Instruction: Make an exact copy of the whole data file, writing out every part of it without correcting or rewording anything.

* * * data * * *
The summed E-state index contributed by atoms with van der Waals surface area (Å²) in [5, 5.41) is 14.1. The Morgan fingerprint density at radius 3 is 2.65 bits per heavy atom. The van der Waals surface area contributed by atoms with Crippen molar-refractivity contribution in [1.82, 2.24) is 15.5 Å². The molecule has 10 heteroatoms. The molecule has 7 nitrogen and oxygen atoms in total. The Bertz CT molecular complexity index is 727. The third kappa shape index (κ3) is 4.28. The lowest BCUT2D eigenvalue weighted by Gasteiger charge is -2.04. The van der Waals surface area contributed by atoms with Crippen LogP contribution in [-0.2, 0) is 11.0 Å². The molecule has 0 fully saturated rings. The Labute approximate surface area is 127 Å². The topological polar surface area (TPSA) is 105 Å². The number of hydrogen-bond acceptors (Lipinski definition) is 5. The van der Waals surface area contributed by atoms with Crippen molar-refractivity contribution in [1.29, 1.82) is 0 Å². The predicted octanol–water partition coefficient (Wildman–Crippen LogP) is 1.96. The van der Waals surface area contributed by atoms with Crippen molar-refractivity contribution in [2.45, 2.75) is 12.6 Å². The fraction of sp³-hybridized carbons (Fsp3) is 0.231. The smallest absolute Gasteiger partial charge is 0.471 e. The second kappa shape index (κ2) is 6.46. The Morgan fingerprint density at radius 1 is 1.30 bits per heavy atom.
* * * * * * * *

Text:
The summed E-state index contributed by atoms with van der Waals surface area (Å²) in [5, 5.41) is 14.1. The Morgan fingerprint density at radius 3 is 2.65 bits per heavy atom. The van der Waals surface area contributed by atoms with Crippen molar-refractivity contribution in [1.82, 2.24) is 15.5 Å². The molecule has 10 heteroatoms. The molecule has 7 nitrogen and oxygen atoms in total. The Bertz CT molecular complexity index is 727. The third kappa shape index (κ3) is 4.28. The lowest BCUT2D eigenvalue weighted by Gasteiger charge is -2.04. The van der Waals surface area contributed by atoms with Crippen LogP contribution in [-0.2, 0) is 11.0 Å². The molecule has 0 fully saturated rings. The Labute approximate surface area is 127 Å². The topological polar surface area (TPSA) is 105 Å². The number of hydrogen-bond acceptors (Lipinski definition) is 5. The van der Waals surface area contributed by atoms with Crippen molar-refractivity contribution in [1.29, 1.82) is 0 Å². The predicted octanol–water partition coefficient (Wildman–Crippen LogP) is 1.96. The van der Waals surface area contributed by atoms with Crippen molar-refractivity contribution in [2.45, 2.75) is 12.6 Å². The fraction of sp³-hybridized carbons (Fsp3) is 0.231. The smallest absolute Gasteiger partial charge is 0.471 e. The second kappa shape index (κ2) is 6.46. The Morgan fingerprint density at radius 1 is 1.30 bits per heavy atom.